Uzbekistan has a secular constitution. Most Uzbek people are Muslims.We recommend that you carry a photocopy of your passport at all times. Requests to produce proof of identity, for example by the police, are frequent.
You should be aware that any form of photography can upset the authorities. You should check before using a camera, especially near airports, border checkpoints, military barracks and police stations.
Possession of drugs is illegal. Prison sentences can be. While prison conditions have reportedly improved, reports of widespread hepatitis and tuberculosis and allegations of mistreatment of some prisoners by officials remain a source of concern.
Homosexuality is illegal under Uzbek law and is still very much frowned upon socially. You should take care over public displays of affection.
Uzbek food is similar to that of the rest of Central Asia. During the summer and autumn, there is a wide variety of fruit: grapes, pomegranates, apricots (which are also dried and sold at other times of the year) and, dwarfing them all, mountains of honeydew and watermelons. Uzbeks pride themselves on the quality and variety of their bread. In general, hotel food shows a strong Russian influence. There are a number of restaurants that serve both European and Korean food. Beer, wine, vodka, brandy and are all widely available in restaurants.The water has been tested by the US-based Center for Diseases Control and found to be generally bacteria-free; however, it does have a high metal content. Milk is pasteurised and dairy products are safe for consumption. Only eat well-cooked meat and fish. Vegetables should be cooked and fruit peeled. Owing to the difficulty of obtaining a balanced diet in some parts of Kyrgyzstan, visitors are advised to take vitamin supplements.
Lipioshka (bread) should never be laid upside down and should never be put on the ground, even if it is in a bag. It is normal to remove shoes but not socks when entering someone’s house or sitting down in a chai-khana. Shorts are rarely seen in Uzbekistan and, worn by women, are likely to provoke unwelcome attention from the local male population. Avoid ostentatious displays of wealth (eg jewelry) in public places.
Photography near airports, military barracks and police stations can upset the authorities.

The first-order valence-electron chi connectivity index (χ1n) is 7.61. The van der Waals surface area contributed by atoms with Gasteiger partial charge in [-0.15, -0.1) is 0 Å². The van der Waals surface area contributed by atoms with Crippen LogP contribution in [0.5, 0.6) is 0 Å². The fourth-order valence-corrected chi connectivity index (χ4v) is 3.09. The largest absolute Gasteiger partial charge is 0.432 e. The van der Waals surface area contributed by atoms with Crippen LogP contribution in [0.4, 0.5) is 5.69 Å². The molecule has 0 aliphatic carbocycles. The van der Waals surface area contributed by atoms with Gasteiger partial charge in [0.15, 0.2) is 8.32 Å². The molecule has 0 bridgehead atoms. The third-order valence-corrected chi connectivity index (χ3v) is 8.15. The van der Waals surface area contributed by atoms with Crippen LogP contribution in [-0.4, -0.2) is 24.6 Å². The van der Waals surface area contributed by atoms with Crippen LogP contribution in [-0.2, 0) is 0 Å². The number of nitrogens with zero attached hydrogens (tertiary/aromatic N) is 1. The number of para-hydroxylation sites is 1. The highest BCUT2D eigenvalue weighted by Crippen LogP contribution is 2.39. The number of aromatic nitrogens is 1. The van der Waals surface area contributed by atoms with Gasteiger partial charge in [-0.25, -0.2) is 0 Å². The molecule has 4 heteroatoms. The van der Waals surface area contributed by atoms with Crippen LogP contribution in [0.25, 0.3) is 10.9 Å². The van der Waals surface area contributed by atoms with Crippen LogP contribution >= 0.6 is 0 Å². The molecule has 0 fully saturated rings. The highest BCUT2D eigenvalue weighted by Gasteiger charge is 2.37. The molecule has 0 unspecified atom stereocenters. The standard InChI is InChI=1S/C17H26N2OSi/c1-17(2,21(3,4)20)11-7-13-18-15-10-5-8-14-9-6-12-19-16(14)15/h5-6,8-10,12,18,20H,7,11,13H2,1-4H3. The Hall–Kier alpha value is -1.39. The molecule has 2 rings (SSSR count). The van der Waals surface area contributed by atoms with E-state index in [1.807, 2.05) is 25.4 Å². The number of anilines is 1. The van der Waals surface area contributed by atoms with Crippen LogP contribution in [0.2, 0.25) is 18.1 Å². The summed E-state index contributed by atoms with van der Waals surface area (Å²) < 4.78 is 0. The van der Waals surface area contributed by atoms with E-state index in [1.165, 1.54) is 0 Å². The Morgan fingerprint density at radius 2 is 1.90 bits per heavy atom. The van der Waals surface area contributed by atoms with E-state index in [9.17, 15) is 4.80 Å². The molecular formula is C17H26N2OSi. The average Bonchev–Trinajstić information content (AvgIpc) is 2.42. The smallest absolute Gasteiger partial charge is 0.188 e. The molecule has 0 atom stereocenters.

Emergency health care is available free of charge for visitors although, as in most parts of the former Soviet Union, medical care in Uzbekistan is inadequate and there are extreme financial problems. Doctors and hospitals often expect cash payment for health services. There is a severe shortage of basic medical supplies, including disposable needles, anaesthetics, antibiotics and vaccines. Travelers are therefore advised to take a well-equipped first-aid kit with them containing basic medicines and any prescriptions that they may need. For minor difficulties, visitors are advised to ask the management at their hotel for help. In case of emergency, travelers should get a referral from either the Tashkent International Medical Clinic or from the appropriate embassy, since foreigners are strongly advised not to approach local health care facilities without somebody who knows local conditions and the language. For major problems, visitors are well advised to seek help outside the country. Travel insurance is essential.Medical services offered to foreigners, except emergency care, require immediate cash payment and are somewhat limited. There is a severe shortage of basic medical supplies and travellers are advised to bring any necessary medication or equipment. Elderly travellers and those with existing health problems may be at risk owing to inadequate medical facilities. The US Embassy maintains a list of English-speaking physicians in the area. Medical insurance is strongly recommended.
Uzbek Sum (UZS; symbol ??) = 100 tiyn. Notes are in denominations of ??1,000, 500, 200, 100, 50, 25, 10, 5, 3 and 1. Coins are in denominations of ??100, 50, 25, 10, 5 and 1, and 50, 20, 10, 5, 3 and 1 tiyn.Kyrgyz Som (KGS; symbol ??) = 100 tyin. Notes are in denominations of ??1,000, 500, 200, 100, 50, 20, 10, 5 and 1, and 50, 10 and 1 tyin.